Circumstances are different for everyone but (at this point)

Circumstances are different for everyone but (at this point) I’m trying to move beyond the betrayal and rebuild this relationship. But in doing so, two of the MANY issues I’m wrestling with are:
1. How do I know if by doing this I’m undervaluing myself… I know people work through these things but I didn’t deserve this. So how is it ok for to move ahead.
2. How can it be both be true that my wife had an affair and that she loved me the entire time.

Staying with my spouse after his 4 year affair has been a difficult journey. No one deserves the trauma that infidelity causes. You need to try and understand that your wife’s infidelity is a reflection of her, and her personal voids that she was trying to fill, not you. Cheating is typically an easy answer for emotionally immature people who haven’t realized that no other person or relationship can make you feel happy or fulfilled. That has to come from within. From making choices and putting in the work to live your life in a way that aligns with your own values. I struggled with the same questions though. Staying and rebuilding the relationship takes huge strength. Over several years I kept asking myself why I was staying. Was it for convenience? Was it out of fear? Was it financially motivated? Etc, etc. In the beginning, it was perhaps as simple as I was not in a stable mental place to make good choices as I was just dealing moment by moment with the trauma. I then started putting pieces in place to ensure I could move on by myself if I needed to. I had a secure job. I had a support system outside of my husband. I then looked at our relationship history and we worked with our therapists to see what it was we valued annd enjoyed about each other and our relationship. Together we decided we had enough love and admiration for each other outside of this trauma to give rebuilding a real try. A big part of my decision to stay was based on the work my husband did and continues to do on himself. He fully owned the responsibility for his choices. He didn’t try to justify or blame shift. He put in the hard work to understand what was lacking in himself that led him down the path of infidelity through therapy, books, online resources, I could see the genuine shame and disgust that he had for what he did and the hurt he caused. He has continued to work with his therapist over the last 5 years to grow further and really delve deep into embedded unhealthy patterns of thinking and behaving, rather then falling back into old patterns as the immediate crisis of the infidelity passed. We as a couple continue to work on our new relationship by exploring various books, podcasts and other resources. We continue now to make our relationship a priority and not something that we take for granted. We enjoy being together. Relationships are not static. They are or should be continuously changing and evolving. Lastly I would say the there are no guarantees in relationships. They are inherently risky. You can decrease many risks through communication and respect.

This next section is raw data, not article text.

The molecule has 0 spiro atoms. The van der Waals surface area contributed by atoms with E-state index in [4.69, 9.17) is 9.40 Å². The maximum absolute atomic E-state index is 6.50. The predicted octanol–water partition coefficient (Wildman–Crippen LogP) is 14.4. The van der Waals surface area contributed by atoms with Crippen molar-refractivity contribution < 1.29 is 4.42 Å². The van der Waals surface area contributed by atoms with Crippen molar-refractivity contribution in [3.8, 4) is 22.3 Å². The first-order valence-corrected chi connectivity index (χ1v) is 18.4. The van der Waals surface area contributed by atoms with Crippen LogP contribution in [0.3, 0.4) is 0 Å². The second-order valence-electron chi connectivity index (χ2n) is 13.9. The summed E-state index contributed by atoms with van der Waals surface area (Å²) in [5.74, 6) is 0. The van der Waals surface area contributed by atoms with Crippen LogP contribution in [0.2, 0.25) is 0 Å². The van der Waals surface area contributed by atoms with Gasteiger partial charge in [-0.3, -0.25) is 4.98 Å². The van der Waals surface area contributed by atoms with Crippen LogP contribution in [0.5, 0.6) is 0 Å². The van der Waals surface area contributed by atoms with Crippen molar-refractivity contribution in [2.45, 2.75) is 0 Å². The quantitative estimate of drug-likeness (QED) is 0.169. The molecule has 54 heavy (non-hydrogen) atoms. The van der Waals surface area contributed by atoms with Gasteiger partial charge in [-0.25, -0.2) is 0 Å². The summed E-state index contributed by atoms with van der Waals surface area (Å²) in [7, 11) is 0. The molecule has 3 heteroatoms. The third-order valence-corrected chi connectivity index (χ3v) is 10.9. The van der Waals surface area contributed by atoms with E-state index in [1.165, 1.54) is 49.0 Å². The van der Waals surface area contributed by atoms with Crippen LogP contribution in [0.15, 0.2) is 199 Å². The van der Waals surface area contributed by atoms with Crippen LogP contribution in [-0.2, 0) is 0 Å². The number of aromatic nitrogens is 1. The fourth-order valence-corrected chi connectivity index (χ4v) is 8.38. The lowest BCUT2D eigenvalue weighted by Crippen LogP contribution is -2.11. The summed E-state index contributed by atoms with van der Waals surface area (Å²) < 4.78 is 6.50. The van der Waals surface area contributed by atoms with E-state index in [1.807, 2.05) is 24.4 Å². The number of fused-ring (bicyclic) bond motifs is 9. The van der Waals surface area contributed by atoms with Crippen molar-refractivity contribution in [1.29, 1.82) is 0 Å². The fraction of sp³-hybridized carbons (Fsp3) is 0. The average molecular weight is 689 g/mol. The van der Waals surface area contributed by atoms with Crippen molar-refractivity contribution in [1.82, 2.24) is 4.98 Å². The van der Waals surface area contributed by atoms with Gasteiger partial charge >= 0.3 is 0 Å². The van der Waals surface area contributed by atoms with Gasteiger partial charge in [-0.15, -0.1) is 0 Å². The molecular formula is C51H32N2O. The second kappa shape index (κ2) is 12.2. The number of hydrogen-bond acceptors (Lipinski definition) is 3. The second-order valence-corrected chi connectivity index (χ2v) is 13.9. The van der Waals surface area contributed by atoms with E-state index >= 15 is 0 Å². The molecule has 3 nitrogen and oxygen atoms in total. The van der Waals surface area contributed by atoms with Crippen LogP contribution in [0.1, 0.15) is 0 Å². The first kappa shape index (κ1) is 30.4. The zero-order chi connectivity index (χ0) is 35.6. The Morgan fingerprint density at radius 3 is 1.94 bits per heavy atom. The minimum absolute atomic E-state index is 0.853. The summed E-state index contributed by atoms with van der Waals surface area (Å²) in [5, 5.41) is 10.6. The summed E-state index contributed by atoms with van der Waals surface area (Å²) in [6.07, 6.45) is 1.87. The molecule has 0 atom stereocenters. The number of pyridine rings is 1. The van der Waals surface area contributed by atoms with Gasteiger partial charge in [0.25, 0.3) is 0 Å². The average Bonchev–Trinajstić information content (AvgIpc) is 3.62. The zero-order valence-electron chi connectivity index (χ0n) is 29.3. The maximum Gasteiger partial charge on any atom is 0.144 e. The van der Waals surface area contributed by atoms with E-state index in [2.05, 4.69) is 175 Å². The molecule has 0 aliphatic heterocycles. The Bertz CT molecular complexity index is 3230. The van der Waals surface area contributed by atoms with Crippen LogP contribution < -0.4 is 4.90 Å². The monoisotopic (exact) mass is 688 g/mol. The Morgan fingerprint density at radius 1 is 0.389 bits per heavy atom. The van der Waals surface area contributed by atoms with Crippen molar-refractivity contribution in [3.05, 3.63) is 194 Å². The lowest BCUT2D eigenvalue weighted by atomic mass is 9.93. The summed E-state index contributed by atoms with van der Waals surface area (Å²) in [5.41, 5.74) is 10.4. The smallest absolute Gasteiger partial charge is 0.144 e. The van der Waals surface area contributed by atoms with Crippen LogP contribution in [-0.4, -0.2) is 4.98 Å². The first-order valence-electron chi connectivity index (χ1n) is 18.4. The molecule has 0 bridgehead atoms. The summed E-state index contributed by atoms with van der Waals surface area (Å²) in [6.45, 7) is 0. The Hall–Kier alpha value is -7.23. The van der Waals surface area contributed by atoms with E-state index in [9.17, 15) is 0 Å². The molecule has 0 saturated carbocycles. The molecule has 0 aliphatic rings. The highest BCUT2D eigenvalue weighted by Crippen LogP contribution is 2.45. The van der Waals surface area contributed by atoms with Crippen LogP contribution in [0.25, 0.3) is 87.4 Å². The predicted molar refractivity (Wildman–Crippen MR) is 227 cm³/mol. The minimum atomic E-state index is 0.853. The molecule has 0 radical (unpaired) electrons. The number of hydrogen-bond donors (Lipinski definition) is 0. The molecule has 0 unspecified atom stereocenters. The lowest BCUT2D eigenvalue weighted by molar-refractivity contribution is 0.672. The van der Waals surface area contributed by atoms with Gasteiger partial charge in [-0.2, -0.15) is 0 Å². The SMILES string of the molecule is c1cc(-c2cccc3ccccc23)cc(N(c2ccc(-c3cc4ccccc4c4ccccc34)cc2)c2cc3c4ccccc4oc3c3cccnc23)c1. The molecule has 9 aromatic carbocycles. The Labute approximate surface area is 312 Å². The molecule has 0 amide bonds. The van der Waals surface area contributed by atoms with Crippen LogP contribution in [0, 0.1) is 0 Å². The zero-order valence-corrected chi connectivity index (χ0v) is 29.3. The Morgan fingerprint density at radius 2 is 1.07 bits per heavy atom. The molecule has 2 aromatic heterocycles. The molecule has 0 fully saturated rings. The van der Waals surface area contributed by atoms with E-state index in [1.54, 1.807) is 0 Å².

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Great questions and ones I also asked myself. The mental stress and trauma you go through has been likened to PTSD. You feel taken advantage of, personally attacked, stupid for staying. I am still with my husband after finding out about his 4+ years affair, and devestatedinptbo pretty much summed it all up in her post extremely well. I will also add cheaters compartmentalize their lives and therefore can cheat but love their significant other.

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@Kas1966 Exactly! Compartmentalization and dissociation. Affairs aren’t typically about love of the affair partner they are about escape and fantasy and ego boosts.

Thank you. Some days are so hard. One week I’m 100% into making this work and sympathetic to everything she must be going through to have gotten to such a low point that she could make this stupid terrible decision and the next day I’m lost and feel like I’m an idiot or in denial for staying. Thank you. Friends aren’t helpful either because until you’ve experienced this you don’t understand the level of complexity to sorting this all out.

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@Sdav Just keep swimming! lol That’s been my mantra since d-day ( discovery day). I would say your doubts and ups and downs are 100% normal. You will eventually feel more confident in your decisions if you are seeing what you need to see in terms of progress in your spouse and in your relationship. There is no quick fix or easy answers. Lots of ups and downs and steps backward sometimes. Time and work will get you where you need to be. It’s definitely a difficult process when you choose to work through the trauma and build new personal and relationship dynamics. But worth it I think, even if just for your own mental wellbeing Don’t forget to allow yourself to enjoy moments with your spouse during this recovery process. Remember why you want to persevere with this person!.